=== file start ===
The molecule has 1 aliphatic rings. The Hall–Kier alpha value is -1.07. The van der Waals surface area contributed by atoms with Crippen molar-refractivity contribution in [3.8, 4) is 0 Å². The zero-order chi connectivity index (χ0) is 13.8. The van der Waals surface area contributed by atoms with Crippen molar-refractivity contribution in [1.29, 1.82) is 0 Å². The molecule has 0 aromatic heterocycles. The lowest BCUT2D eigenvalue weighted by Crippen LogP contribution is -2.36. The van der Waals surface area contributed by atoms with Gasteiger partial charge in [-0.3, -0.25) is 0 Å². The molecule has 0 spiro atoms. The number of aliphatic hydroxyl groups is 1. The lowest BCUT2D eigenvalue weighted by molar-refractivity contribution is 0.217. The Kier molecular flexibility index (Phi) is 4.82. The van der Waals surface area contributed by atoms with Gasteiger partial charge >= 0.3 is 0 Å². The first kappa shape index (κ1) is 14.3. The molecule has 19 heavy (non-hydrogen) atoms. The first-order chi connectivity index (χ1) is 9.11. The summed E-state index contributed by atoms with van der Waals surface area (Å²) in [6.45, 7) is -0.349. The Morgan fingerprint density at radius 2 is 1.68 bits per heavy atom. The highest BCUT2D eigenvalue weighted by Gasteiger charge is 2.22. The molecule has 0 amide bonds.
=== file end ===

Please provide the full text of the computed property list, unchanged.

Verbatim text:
The molecule has 1 aliphatic rings. The Hall–Kier alpha value is -1.07. The van der Waals surface area contributed by atoms with Crippen molar-refractivity contribution in [3.8, 4) is 0 Å². The zero-order chi connectivity index (χ0) is 13.8. The van der Waals surface area contributed by atoms with Crippen molar-refractivity contribution in [1.29, 1.82) is 0 Å². The molecule has 0 aromatic heterocycles. The lowest BCUT2D eigenvalue weighted by Crippen LogP contribution is -2.36. The van der Waals surface area contributed by atoms with Gasteiger partial charge in [-0.3, -0.25) is 0 Å². The molecule has 0 spiro atoms. The number of aliphatic hydroxyl groups is 1. The lowest BCUT2D eigenvalue weighted by molar-refractivity contribution is 0.217. The Kier molecular flexibility index (Phi) is 4.82. The van der Waals surface area contributed by atoms with Gasteiger partial charge >= 0.3 is 0 Å². The first kappa shape index (κ1) is 14.3. The molecule has 19 heavy (non-hydrogen) atoms. The first-order chi connectivity index (χ1) is 9.11. The summed E-state index contributed by atoms with van der Waals surface area (Å²) in [6.45, 7) is -0.349. The Morgan fingerprint density at radius 2 is 1.68 bits per heavy atom. The highest BCUT2D eigenvalue weighted by Gasteiger charge is 2.22. The molecule has 0 amide bonds.